GW students join rally on the Mall to protest foreign debt

A crowd of several thousand people gathered on the National Mall Sunday to rally for the cancellation of debts owed to the International Monetary Fund and the World Bank.

The focus of the rally was Jubilee 2000, a festival supporting the cancellation of foreign debt impoverished countries are obligated to repay to international banking institutions. The concept of Jubilee comes from the Judeo-Christian Old Testament.

Relieving impoverished nations of their debts will allow more money to be allocated toward environmental conservation, shelter and food, protesters said.

Religious activists, including representatives from the Washington Theological Institute and the New England Methodists, were on hand to protest.

Solicitors handed out fliers supporting or protesting many different causes – from advocating the boycott of all items produced in sweatshops to the support for Mexican Zapatista rebels.

The fight to eliminate international debt took center stage as GW students joined other students from Howard, American, Catholic and Georgetown universities in a march from Howard University to the Mall. Students carried placards vowing to break the chains of debt.

Musicians Dar Williams and Mary Black performed at the rally. Jon Sweeney, president of the AFL-CIO, and Gene Sperling, White House chief economic advisor, spoke at the event. Sperling read a letter written by President Bill Clinton, a major proponent of debt reduction, that addressed the need for 100-percent debt relief to the United States from the poorest countries.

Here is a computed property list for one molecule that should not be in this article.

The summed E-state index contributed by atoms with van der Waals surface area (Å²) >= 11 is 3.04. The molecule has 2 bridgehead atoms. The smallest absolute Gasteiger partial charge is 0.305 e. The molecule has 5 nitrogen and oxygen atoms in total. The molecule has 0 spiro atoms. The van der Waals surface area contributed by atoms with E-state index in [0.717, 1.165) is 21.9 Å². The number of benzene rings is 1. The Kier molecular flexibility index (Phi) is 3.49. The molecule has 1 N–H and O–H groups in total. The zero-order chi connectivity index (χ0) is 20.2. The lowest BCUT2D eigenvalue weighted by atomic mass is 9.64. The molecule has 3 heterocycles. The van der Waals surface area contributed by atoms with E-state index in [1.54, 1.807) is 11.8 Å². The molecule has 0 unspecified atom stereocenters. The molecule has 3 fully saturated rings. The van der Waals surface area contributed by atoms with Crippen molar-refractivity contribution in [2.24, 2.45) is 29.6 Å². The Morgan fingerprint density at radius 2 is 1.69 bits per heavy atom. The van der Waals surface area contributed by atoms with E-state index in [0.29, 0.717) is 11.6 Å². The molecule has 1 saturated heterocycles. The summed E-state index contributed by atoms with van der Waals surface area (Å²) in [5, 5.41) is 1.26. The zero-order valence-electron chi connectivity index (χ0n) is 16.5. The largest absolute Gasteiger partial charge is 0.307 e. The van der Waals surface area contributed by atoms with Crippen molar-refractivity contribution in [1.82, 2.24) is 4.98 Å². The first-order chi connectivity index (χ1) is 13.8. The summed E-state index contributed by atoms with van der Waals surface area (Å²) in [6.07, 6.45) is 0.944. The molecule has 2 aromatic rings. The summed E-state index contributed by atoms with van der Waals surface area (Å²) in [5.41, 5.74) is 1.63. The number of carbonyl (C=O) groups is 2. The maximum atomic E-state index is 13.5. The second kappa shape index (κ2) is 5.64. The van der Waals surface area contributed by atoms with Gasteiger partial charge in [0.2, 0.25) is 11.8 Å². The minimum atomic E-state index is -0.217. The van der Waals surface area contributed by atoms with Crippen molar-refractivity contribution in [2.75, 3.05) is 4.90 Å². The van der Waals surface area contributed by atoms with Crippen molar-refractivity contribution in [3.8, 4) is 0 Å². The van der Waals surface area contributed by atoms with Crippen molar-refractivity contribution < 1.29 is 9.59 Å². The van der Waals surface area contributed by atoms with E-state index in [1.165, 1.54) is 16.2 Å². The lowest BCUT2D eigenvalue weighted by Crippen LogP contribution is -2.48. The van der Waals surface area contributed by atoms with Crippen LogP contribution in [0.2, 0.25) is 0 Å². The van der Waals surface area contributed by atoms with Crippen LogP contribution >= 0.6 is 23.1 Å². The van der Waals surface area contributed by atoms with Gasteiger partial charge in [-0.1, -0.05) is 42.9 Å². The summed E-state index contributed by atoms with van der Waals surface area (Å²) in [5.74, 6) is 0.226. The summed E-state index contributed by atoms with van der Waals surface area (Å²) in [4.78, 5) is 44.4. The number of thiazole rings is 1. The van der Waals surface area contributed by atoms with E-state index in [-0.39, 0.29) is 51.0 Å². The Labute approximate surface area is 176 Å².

Ricardo Navarro, El Salvador’s chairman of Friends of the Earth, an environmental protection group, also spoke at the rally. Speaking in Spanish, Navarro advocated the release of foreign countries from debt.

This is really important for next week, said the Rev. Richard Harding, from the New England Methodist Church. It’s a good response, a good beginning to the international movement to lift debt. We are letting Congress know that the American people want the debts lifted.

Activists said Sunday’s turnout provided little indication of what to expect during planned rallies against the IMF and World Bank next weekend.

Today’s rally wasn’t planned to be that big, said junior Michelle Bollinger, a member of the A16 Coalition, an activist group on campus. We’re focusing on next week. The A16 coalition draws its name from the date of the planned protests, April 16.

Organizers for next weekend’s protests plan to form a human chain running from the World Bank on 19th and F streets to the Capitol steps several miles away.

Next week will be in the same spirit, and it will be growing and growing until Monday, GW freshman John Mayer said. They may have been hoping for more people (today), but everyone who came out is happy to be here.

It’s great that people travel as far as they have – some change is going to happen.

Ten GW students from the newly formed GW A16 Coalition participated in the march. The group has organized a series of four teach-ins to educate GW students who wish to participate in the April 16 event but are unsure why students are protesting, Bollinger said.

Speakers at the teach-ins will include members from Students Against Sweatshops and American Lands Alliance, an environmental protection organization. Professor Angela Hewitt, who teaches English at GW, and Ahmed Shawki, a senior official of the International Socialist Organization, will also educate students about the IMF and World Bank issues.

Bollinger said college students are important to this week’s protests because they add energy to social movements.

Navarro told students it is important to demonstrate peacefully next weekend.

Some people here in Washington are worried about the violence we may cause, he said We are a peaceful people.

Sperling asked activists to become unified in their goal for global debt reduction.

At home, each one of you would have been an unknown soldier, Sperling said. Here, you are a foot soldier, but we have much farther to go.

-Tim Donnelly contributed to this report.

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